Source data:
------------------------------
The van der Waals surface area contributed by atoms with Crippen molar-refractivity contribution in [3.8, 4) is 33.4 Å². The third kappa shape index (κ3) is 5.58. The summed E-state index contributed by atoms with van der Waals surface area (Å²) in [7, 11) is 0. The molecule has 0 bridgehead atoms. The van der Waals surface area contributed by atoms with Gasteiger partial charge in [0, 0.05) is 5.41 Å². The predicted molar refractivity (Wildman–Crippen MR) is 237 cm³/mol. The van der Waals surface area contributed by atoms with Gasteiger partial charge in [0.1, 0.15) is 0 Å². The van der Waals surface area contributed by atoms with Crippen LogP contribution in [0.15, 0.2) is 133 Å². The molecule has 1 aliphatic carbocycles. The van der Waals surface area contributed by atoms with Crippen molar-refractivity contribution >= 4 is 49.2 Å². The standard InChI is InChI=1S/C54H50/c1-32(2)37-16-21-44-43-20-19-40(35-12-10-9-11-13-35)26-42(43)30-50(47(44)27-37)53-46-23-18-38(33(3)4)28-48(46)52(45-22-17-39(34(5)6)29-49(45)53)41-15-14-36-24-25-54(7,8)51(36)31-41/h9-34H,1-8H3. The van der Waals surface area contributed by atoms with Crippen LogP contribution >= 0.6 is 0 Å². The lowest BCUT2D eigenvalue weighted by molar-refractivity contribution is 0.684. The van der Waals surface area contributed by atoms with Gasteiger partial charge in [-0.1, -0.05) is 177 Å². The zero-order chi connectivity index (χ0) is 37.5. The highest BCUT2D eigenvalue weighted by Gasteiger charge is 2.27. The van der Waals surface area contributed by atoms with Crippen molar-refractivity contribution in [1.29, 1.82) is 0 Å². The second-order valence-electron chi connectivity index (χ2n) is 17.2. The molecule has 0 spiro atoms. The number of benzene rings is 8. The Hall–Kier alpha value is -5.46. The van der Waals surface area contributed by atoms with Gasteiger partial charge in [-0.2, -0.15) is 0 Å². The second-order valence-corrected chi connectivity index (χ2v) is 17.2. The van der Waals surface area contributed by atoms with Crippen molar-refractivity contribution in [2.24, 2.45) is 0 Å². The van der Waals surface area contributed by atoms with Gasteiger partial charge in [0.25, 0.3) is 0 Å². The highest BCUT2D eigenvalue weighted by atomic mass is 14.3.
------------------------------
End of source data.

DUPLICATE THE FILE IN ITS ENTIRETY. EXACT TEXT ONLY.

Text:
The van der Waals surface area contributed by atoms with Crippen molar-refractivity contribution in [3.8, 4) is 33.4 Å². The third kappa shape index (κ3) is 5.58. The summed E-state index contributed by atoms with van der Waals surface area (Å²) in [7, 11) is 0. The molecule has 0 bridgehead atoms. The van der Waals surface area contributed by atoms with Gasteiger partial charge in [0, 0.05) is 5.41 Å². The predicted molar refractivity (Wildman–Crippen MR) is 237 cm³/mol. The van der Waals surface area contributed by atoms with Gasteiger partial charge in [0.1, 0.15) is 0 Å². The van der Waals surface area contributed by atoms with Crippen LogP contribution in [0.15, 0.2) is 133 Å². The molecule has 1 aliphatic carbocycles. The van der Waals surface area contributed by atoms with Crippen molar-refractivity contribution >= 4 is 49.2 Å². The standard InChI is InChI=1S/C54H50/c1-32(2)37-16-21-44-43-20-19-40(35-12-10-9-11-13-35)26-42(43)30-50(47(44)27-37)53-46-23-18-38(33(3)4)28-48(46)52(45-22-17-39(34(5)6)29-49(45)53)41-15-14-36-24-25-54(7,8)51(36)31-41/h9-34H,1-8H3. The van der Waals surface area contributed by atoms with Crippen LogP contribution >= 0.6 is 0 Å². The lowest BCUT2D eigenvalue weighted by molar-refractivity contribution is 0.684. The van der Waals surface area contributed by atoms with Gasteiger partial charge in [-0.1, -0.05) is 177 Å². The zero-order chi connectivity index (χ0) is 37.5. The highest BCUT2D eigenvalue weighted by Gasteiger charge is 2.27. The van der Waals surface area contributed by atoms with Crippen molar-refractivity contribution in [1.29, 1.82) is 0 Å². The second-order valence-electron chi connectivity index (χ2n) is 17.2. The molecule has 0 spiro atoms. The number of benzene rings is 8. The Hall–Kier alpha value is -5.46. The van der Waals surface area contributed by atoms with Gasteiger partial charge in [-0.2, -0.15) is 0 Å². The second-order valence-corrected chi connectivity index (χ2v) is 17.2. The van der Waals surface area contributed by atoms with Crippen molar-refractivity contribution in [2.24, 2.45) is 0 Å². The van der Waals surface area contributed by atoms with Gasteiger partial charge in [0.25, 0.3) is 0 Å². The highest BCUT2D eigenvalue weighted by atomic mass is 14.3.